To a certain extent, the Bushes et al have been successful. The peace movement has been mainly mute, as pictures of heads rolling off bodies have spooked young and old. The mass murders in Florida, Paris, and elsewhere have added to the paralysis. Meanwhile the civilian casualties of U.S. militarism in the Iraq, Syria, and Afghanistan also pile up enraging populations there, particularly young people.

If we can’t confront these skirmishes from past, with the Bob Kerrey case an example, how can we ever stop the madness now? Are we to leave the solutions to the Trumps of the world? That would be the path of xenophobia, racism, war, and genocide abroad and repression at home. Sound familiar? (More on this in Killers Among Us – Part II)

Demand that Bob Kerrey (Here & Now – Some Vietnamese recall Bob Kerrey’s… | Facebo

be removed as chairman of the Fulbright University in Vietnam. He needs to have a fair trail with innocence presumed, as is our law. Let justice flow from there. We all need it.

Now we need the discussion to flow here. What are your thoughts?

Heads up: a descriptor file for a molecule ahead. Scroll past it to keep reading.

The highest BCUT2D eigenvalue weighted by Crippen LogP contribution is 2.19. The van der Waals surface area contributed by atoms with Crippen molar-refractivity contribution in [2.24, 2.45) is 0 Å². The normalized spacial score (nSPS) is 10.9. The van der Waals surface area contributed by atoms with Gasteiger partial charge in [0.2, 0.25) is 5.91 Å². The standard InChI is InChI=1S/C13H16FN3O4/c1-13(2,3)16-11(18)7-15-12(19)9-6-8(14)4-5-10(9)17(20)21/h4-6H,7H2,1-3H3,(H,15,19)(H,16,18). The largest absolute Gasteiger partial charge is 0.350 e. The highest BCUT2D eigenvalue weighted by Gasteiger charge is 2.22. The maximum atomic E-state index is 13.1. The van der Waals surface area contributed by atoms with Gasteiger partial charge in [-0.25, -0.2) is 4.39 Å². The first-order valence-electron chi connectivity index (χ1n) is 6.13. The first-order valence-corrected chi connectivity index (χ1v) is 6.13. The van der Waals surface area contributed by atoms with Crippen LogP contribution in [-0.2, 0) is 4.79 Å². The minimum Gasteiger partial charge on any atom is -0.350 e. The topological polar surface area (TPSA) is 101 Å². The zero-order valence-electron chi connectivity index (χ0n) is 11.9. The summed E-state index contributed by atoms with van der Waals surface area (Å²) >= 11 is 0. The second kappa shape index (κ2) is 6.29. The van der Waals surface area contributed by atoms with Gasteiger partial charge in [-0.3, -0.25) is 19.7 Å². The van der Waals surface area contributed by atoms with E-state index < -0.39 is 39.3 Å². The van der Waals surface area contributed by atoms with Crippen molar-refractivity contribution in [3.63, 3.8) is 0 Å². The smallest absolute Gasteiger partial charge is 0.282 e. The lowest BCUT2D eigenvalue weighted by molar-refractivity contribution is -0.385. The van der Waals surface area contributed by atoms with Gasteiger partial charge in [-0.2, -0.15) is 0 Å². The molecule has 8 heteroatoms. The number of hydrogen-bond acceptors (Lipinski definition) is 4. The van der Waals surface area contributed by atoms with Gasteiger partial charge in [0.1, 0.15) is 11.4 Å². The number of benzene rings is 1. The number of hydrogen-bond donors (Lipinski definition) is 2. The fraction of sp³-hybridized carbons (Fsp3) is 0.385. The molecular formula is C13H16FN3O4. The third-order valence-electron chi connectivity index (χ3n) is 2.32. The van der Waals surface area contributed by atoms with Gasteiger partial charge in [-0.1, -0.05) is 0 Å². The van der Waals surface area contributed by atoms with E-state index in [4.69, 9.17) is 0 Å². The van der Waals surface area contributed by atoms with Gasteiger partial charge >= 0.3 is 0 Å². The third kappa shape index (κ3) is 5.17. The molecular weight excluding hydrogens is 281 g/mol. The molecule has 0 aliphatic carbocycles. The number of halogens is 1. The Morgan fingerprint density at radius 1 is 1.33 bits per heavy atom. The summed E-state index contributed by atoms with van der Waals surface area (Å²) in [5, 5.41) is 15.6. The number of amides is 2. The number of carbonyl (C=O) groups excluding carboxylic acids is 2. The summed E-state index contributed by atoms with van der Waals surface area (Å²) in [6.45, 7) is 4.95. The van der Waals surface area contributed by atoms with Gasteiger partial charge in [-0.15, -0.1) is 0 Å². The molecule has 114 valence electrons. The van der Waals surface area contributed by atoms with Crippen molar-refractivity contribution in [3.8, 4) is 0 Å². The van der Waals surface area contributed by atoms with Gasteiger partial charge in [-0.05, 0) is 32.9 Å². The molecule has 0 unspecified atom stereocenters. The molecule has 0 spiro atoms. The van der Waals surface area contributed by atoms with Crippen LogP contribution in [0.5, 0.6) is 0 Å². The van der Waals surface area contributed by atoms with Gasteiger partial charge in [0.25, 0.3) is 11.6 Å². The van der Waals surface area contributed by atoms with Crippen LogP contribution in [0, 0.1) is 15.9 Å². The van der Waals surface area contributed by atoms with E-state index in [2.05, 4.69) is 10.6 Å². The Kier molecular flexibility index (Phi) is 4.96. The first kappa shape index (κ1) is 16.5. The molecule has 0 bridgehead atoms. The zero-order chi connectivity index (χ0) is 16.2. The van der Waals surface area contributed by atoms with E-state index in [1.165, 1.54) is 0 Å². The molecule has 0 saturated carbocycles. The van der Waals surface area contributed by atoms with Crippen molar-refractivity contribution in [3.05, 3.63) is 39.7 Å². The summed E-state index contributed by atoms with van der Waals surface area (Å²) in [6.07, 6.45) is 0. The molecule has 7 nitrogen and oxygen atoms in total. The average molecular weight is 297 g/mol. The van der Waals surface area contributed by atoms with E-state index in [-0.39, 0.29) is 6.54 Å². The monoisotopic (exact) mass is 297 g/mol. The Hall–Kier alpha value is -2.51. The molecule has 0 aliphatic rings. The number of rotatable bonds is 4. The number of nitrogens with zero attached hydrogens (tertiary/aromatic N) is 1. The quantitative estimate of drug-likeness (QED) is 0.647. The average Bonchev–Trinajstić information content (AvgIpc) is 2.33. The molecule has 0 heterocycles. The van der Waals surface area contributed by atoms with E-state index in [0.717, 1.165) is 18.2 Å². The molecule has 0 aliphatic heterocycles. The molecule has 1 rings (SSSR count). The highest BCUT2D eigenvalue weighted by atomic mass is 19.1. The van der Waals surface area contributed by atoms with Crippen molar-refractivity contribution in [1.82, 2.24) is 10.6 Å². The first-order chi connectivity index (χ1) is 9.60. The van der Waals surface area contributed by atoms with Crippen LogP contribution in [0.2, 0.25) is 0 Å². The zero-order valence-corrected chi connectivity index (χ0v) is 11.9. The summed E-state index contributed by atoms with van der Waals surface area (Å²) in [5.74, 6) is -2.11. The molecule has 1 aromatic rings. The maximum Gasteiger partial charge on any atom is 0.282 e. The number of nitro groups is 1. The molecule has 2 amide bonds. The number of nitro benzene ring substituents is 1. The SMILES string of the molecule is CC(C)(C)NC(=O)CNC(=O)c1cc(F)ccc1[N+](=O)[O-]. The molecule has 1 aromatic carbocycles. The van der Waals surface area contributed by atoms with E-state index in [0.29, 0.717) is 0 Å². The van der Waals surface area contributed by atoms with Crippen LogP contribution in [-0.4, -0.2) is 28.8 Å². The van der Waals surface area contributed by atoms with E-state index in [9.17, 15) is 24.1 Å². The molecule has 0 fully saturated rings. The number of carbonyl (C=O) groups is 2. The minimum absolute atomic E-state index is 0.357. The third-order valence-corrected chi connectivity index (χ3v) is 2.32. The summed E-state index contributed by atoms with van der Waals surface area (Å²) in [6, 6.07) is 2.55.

My latest book, HURRY DOWN GUNNTOWN (May 2015 https://www.createspace.com/5385780) involves a specific fight to save land. But there is a broader theme that connects it to colonial days of yore. In just a thousand words, let’s explore the theme of freedom and human dignity in a historical context that connects these struggles to the USA today.

March, 1780. A British secret agent slips into the Naugatuck Valley of Connecticut. He recruits a Tory gang to raid the home of a privateer hired by the revolutionary government. After the raid, they make their way into the Gunntown neighborhood of Waterbury. By happenstance, they kidnap a young colonial because he recognizes members of the gang. Rebel trackers are on their trail. The chase is joined.

What possibly could any of this have to do with a 20th/21st century struggle to preserve land? Further, what could it possibly have in common with other environmental battles e.g. fossil fuel pollution, gas pipelines, climate change? Plenty. Here are the connections.

Why would any commoners be so committed as to change their daily routine instantly, leave their families, and join the chase of a dangerous Tory gang that terrorized a family in Bethany, Connecticut? Actually, before April of 1775 and events at Lexington and Concord, they probably wouldn’t have been moved by it. Many were loyalists, particularly in the Gunntown neighborhood of Waterbury. Blacksmiths for example, depended on trade with the mother country for metals.